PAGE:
# About the number of the elements of a set related with binomial coefficients

For $N\in\mathbb N$, let $$P_l(N)=\# \{(n,m)|0\le n\le N, 0\le m\le n,\binom{n}{m}\not\equiv 0 \mod l\}.$$ Suppose that $\binom{n}{0}=1$ for $n\ge 0$ and that $\# S$ represents the number of the elements of a set $S$.

Then, here are my questions.

Question 1 : Find $\lim_{N\to\infty}\log_N P_6(N)$.

Question 2 : Find $\lim_{N\to\infty}\log_N P_l(N)$ for $l={p_1}^{m_1}{p_2}^{m_2}\cdots {p_s}^{m_s}\ (p_1\lt p_2\lt \cdots\lt p_s)$.

Motivation : I've found that $\lim_{N\to\infty}\log_N P_p(N)=\log_p \frac{p(p+1)}{2}$ for any prime number $p$. However, I'm facing difficulty for non-prime-number cases. Can anyone help?

Remark : This question has been asked previously on math.SE without receiving any answers.

• You may find something of interest in Granville's survey article on arithmetical properties of binomial coefficients, freely available at dms.umontreal.ca/~andrew/Binomial – Gerry Myerson Oct 27 '13 at 22:41

${a \choose b} \not \equiv 0 \mod 6$ iff either ${a \choose b} \not \equiv 0 \mod 2$ or ${a \choose b } \not \equiv 0 \mod 3$. So, $$P_3(N) \le P_6(N) \le P_2(N) + P_3(N).$$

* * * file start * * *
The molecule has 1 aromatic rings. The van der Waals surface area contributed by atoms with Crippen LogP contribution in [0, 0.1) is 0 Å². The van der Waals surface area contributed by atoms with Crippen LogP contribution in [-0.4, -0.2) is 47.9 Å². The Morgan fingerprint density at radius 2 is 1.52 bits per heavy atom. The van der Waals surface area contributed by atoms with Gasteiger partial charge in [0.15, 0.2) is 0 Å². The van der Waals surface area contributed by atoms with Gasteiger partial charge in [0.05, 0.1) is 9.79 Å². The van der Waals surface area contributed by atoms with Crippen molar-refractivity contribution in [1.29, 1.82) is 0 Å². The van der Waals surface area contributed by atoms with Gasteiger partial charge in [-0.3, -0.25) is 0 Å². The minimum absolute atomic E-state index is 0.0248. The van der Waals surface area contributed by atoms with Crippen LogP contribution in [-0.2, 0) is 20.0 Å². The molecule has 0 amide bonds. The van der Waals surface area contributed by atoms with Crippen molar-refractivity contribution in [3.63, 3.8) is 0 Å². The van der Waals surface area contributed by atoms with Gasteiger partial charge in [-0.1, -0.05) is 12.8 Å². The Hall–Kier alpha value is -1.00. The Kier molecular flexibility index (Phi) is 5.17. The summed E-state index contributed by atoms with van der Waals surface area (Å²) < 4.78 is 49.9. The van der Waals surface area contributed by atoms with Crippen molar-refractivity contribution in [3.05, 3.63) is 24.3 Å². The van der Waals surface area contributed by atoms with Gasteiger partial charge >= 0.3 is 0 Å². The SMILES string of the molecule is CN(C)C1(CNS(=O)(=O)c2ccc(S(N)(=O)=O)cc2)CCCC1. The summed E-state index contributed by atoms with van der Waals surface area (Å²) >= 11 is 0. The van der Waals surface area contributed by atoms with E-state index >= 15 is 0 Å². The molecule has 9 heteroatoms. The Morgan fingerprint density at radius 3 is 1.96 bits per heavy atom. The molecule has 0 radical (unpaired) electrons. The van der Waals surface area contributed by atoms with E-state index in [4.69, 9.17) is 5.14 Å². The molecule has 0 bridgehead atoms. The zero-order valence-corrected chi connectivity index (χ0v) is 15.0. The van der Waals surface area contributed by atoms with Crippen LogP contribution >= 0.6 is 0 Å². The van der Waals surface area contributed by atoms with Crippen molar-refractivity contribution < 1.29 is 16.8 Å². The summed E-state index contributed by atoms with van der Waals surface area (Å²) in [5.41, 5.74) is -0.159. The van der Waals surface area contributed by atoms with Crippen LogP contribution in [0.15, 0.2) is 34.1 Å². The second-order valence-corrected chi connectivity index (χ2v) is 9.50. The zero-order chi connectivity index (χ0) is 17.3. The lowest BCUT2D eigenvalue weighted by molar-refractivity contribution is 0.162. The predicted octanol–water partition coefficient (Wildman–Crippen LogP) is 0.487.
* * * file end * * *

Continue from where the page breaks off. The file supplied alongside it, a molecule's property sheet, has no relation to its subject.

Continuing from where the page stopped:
Since $P_2(N) = \Theta(N^{\log_2 3}) = \Theta(N^{1.585})$ is asymptotically negligible compared with $P_3(N) = \Theta(N^{\log_3 6}) = \Theta(N^{1.631})$,
$$P_6(N) \sim P_3(N).$$
In general, for square-free $\ell$ with largest prime factor $q$, $P_\ell(N) \sim P_q(N).$
I haven't checked the details, but I expect that if the largest prime power dividing $\ell$ is $q = p^k$, then $P_\ell(N) \sim P_q(N)$ and $\lim_{N\to\infty} \log_N P_\ell(N) = \log_p \frac{p(p+1)}{2}$. Edit: Actually, $q$ should be the power of the largest prime dividing $\ell$, not the largest prime power. If $\ell = 144 = 2^4 3^2$ then for large $N$, most of the binomial coefficients in the first $N$ rows of Pascal's triangle not divisible by $144$ should be divisible by $3$ and $16$ but not $9$.
• I think I'll be able to prove that the answer for $(2)$ is $\log_{p_s}\frac{p_s(p_s+1)}{2}$ from your idea. Thank you so much! – mathlove Oct 28 '13 at 14:39